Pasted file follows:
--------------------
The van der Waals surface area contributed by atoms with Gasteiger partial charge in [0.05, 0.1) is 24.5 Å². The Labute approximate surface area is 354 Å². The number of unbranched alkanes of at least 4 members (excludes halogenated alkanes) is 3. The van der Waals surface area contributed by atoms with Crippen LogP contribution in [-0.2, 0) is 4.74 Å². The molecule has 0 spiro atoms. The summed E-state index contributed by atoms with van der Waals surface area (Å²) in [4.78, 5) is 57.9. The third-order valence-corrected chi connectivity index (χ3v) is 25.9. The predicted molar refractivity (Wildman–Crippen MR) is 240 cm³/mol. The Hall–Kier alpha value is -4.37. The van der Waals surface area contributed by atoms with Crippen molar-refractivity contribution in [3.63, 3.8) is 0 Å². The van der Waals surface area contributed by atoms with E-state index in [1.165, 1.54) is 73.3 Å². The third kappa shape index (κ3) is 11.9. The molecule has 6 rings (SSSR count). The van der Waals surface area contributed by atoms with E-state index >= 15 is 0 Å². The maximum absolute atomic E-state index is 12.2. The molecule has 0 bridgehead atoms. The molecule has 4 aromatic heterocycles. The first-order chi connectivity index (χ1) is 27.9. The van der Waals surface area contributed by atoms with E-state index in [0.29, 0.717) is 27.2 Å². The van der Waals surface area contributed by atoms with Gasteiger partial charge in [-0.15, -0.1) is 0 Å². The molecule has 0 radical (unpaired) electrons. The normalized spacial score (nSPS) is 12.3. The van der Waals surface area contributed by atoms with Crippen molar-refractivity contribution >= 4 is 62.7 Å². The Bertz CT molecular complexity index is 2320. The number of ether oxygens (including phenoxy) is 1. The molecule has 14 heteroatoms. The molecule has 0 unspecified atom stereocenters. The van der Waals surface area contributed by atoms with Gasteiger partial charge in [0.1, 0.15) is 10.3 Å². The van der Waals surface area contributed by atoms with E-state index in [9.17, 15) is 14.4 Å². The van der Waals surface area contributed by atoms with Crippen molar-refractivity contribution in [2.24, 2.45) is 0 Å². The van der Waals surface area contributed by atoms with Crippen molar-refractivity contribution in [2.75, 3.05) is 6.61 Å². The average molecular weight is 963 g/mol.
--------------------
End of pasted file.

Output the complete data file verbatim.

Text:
The van der Waals surface area contributed by atoms with Gasteiger partial charge in [0.05, 0.1) is 24.5 Å². The Labute approximate surface area is 354 Å². The number of unbranched alkanes of at least 4 members (excludes halogenated alkanes) is 3. The van der Waals surface area contributed by atoms with Crippen LogP contribution in [-0.2, 0) is 4.74 Å². The molecule has 0 spiro atoms. The summed E-state index contributed by atoms with van der Waals surface area (Å²) in [4.78, 5) is 57.9. The third-order valence-corrected chi connectivity index (χ3v) is 25.9. The predicted molar refractivity (Wildman–Crippen MR) is 240 cm³/mol. The Hall–Kier alpha value is -4.37. The van der Waals surface area contributed by atoms with Crippen molar-refractivity contribution in [3.63, 3.8) is 0 Å². The van der Waals surface area contributed by atoms with E-state index in [1.165, 1.54) is 73.3 Å². The third kappa shape index (κ3) is 11.9. The molecule has 6 rings (SSSR count). The van der Waals surface area contributed by atoms with E-state index >= 15 is 0 Å². The maximum absolute atomic E-state index is 12.2. The molecule has 0 bridgehead atoms. The molecule has 4 aromatic heterocycles. The first-order chi connectivity index (χ1) is 27.9. The van der Waals surface area contributed by atoms with E-state index in [0.29, 0.717) is 27.2 Å². The van der Waals surface area contributed by atoms with Gasteiger partial charge in [-0.15, -0.1) is 0 Å². The molecule has 0 radical (unpaired) electrons. The normalized spacial score (nSPS) is 12.3. The van der Waals surface area contributed by atoms with Crippen molar-refractivity contribution >= 4 is 62.7 Å². The Bertz CT molecular complexity index is 2320. The number of ether oxygens (including phenoxy) is 1. The molecule has 14 heteroatoms. The molecule has 0 unspecified atom stereocenters. The van der Waals surface area contributed by atoms with Gasteiger partial charge in [0.1, 0.15) is 10.3 Å². The van der Waals surface area contributed by atoms with E-state index in [9.17, 15) is 14.4 Å². The van der Waals surface area contributed by atoms with Crippen molar-refractivity contribution in [2.24, 2.45) is 0 Å². The van der Waals surface area contributed by atoms with Crippen molar-refractivity contribution in [2.75, 3.05) is 6.61 Å². The average molecular weight is 963 g/mol.